August 29, 2014
Brazil's supreme court recognizes gay partnerships
Brazil's Federal Supreme Court legally recognized homosexual partnerships in a landmark case for gay rights in a country with the world's largest population of Roman Catholics.
Justices at the STF, as the country's top court is known, voted 10 to zero in favor of gay partnerships, setting a legal precedent in Latin America's largest country. One justice, Jose Antonio Dias Toffoli, refrained from voting, saying he had dealt previously with related cases.
The decision grants gay couples most of the rights enjoyed by heterosexual partners, including pension benefits, inheritance and, some lawyers say, possibly the right to adopt children. Lower courts had ruled both in favor of and against partnerships, which are not governed by a specific law.
"The freedom to pursue one's own sexuality is part of an individual's freedom of expression," said Justice Carlos Ayres Britto, the author of the ruling.
The ruling makes Brazil the second South American nation after Argentina to allow gay partnerships. The majority of judges argued that the Constitution did not explicitly rule out gay partnerships and that these were an expression of the right to privacy and equality before the law.
Gay activists celebrated the decision, saying the ruling shows the state is willing to defend the rights of citizens regardless of their sexual and race condition.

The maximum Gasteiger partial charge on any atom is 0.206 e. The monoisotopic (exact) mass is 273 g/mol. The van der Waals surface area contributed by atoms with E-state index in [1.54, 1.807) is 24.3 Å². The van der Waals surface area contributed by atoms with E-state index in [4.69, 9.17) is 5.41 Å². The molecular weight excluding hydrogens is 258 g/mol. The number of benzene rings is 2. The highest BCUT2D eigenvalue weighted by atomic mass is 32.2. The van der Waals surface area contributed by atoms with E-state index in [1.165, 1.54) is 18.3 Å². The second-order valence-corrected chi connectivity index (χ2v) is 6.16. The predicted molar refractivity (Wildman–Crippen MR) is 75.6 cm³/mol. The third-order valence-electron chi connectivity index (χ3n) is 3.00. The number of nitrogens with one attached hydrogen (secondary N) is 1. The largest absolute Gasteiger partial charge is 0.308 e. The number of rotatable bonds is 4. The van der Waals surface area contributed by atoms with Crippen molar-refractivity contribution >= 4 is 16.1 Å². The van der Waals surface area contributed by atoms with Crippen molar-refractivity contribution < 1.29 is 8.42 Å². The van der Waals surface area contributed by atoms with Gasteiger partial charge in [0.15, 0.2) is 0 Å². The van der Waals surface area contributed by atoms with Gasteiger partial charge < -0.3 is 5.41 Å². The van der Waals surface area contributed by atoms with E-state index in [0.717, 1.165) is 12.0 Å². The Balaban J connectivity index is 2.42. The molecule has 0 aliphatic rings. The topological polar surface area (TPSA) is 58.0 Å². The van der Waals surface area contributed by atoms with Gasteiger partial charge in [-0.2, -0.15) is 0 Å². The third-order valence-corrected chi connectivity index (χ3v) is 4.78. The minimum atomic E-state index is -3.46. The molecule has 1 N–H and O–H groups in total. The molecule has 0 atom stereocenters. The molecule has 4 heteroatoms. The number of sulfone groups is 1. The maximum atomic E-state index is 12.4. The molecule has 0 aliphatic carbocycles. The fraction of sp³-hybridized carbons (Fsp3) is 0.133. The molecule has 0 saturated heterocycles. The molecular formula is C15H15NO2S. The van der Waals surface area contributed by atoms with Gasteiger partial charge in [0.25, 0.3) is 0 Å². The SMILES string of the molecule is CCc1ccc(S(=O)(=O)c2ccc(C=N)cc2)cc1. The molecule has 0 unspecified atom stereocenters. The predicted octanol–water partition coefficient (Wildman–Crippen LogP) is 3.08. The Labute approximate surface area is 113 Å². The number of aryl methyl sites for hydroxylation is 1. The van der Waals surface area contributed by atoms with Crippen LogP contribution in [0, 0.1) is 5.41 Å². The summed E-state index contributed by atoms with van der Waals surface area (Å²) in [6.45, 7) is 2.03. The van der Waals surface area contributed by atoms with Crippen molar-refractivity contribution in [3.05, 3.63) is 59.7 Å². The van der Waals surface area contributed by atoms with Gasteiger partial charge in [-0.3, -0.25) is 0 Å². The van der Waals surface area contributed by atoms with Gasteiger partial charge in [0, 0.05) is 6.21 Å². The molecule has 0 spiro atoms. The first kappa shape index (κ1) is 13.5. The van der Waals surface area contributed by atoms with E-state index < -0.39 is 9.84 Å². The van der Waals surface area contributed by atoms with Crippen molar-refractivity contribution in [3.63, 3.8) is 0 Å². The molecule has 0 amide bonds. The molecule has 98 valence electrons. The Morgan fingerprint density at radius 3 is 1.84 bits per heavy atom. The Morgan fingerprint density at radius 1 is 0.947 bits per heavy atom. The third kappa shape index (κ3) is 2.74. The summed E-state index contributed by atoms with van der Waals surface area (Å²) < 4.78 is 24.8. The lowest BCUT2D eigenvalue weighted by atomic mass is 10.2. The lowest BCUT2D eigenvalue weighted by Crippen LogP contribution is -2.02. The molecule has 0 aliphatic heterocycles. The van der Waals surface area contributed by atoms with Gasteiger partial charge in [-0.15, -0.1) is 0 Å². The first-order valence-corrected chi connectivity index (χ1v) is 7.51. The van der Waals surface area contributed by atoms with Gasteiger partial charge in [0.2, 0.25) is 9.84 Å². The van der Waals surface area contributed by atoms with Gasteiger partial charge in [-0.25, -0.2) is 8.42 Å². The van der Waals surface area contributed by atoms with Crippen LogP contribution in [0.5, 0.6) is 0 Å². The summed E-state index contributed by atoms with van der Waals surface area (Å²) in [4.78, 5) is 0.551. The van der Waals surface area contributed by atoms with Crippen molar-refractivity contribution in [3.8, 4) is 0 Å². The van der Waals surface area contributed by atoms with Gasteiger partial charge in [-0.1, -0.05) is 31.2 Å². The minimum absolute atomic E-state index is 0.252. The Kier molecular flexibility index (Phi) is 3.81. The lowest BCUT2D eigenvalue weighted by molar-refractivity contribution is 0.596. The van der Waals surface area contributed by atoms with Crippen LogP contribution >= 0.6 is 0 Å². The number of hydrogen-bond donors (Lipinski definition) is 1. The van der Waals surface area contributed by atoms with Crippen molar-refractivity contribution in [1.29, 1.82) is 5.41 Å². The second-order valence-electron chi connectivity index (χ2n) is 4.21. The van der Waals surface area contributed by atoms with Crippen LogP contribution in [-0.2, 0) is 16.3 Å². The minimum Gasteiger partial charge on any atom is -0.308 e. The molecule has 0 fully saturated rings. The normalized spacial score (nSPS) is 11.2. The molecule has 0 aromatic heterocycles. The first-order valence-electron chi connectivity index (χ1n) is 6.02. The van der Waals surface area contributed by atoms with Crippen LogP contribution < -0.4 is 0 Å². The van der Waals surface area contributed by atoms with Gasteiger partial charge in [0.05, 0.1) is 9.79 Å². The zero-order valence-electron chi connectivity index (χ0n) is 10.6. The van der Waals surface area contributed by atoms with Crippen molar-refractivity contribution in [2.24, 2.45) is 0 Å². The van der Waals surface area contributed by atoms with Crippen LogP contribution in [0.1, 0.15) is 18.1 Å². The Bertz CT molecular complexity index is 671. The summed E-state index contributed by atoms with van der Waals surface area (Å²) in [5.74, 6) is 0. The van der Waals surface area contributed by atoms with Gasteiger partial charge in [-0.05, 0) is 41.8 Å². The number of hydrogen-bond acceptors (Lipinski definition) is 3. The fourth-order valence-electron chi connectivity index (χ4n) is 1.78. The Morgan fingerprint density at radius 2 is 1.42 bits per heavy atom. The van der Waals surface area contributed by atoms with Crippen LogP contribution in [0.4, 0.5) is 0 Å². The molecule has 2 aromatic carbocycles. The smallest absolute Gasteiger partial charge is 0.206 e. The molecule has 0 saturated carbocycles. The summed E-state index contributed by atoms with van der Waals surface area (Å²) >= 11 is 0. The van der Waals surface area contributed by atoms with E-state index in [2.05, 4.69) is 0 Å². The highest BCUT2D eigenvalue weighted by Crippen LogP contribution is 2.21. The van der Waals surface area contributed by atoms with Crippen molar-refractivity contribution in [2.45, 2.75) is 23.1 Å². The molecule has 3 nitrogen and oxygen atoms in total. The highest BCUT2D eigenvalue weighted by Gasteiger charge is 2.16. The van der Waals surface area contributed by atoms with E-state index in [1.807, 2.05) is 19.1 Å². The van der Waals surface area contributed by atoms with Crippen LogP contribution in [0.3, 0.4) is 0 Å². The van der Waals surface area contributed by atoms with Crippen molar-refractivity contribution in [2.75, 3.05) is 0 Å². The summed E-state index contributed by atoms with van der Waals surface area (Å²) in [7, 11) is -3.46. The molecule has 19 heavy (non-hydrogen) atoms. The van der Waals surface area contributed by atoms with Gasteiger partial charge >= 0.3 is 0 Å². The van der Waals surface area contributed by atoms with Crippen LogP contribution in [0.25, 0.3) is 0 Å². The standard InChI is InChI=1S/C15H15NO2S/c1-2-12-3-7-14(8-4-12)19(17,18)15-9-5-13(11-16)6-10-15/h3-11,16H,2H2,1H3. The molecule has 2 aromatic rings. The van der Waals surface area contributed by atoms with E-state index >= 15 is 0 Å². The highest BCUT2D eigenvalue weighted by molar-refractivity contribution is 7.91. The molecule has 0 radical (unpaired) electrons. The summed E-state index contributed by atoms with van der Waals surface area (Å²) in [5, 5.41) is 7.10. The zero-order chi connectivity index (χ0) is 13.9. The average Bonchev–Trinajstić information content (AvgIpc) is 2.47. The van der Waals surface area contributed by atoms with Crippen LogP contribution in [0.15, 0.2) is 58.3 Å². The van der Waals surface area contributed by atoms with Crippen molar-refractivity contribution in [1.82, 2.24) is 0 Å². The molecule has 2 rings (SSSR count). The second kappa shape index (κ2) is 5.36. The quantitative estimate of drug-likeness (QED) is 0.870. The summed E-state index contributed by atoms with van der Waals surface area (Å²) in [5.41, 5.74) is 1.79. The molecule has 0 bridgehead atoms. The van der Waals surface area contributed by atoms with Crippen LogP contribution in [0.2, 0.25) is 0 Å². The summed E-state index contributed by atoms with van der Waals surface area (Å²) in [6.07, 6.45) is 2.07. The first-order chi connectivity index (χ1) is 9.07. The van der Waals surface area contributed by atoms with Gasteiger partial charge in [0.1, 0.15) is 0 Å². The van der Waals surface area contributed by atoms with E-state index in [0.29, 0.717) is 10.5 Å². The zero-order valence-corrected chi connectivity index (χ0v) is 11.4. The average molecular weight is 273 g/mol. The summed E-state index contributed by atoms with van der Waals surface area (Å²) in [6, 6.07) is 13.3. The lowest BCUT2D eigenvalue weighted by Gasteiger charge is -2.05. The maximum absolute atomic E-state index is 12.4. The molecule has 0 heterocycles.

"The degree of civilization of a country can be measured by the way people in a nation treat their homosexual community," newspaper O Globo's website cited Claudio Nascimento, head of Rio de Janeiro state's Gay, Lesbian and Transsexuals Committee, as saying. "It's a historic day for Brazil."
Brazil's Roman Catholic Church had argued against the decision, saying the only union the Constitution referred to was that between a man and a woman.
"Plurality has its limits," Hugo Jose de Oliveira, a lawyer representing the Brazilian National Bishops Conference, or CNBB, told the court. Church leaders said they would not budge from their position as a result of ruling.
About 140 million of Brazil's 190 million population in 2008 were Roman Catholic.
The case was brought to the court by the government of Rio de Janeiro state and by federal public prosecutors.
Most major cities in Brazil have an active and open gay community, and Sao Paulo every year hosts the world's largest gay parade, with about 3 million people attending.
Despite that, the country has struggled with recent episodes of violence against the gay community -- including harassment and beatings at central points in Sao Paulo. In rural areas and even in the nation's capital, Brasilia, gays are often ridiculed and harassed.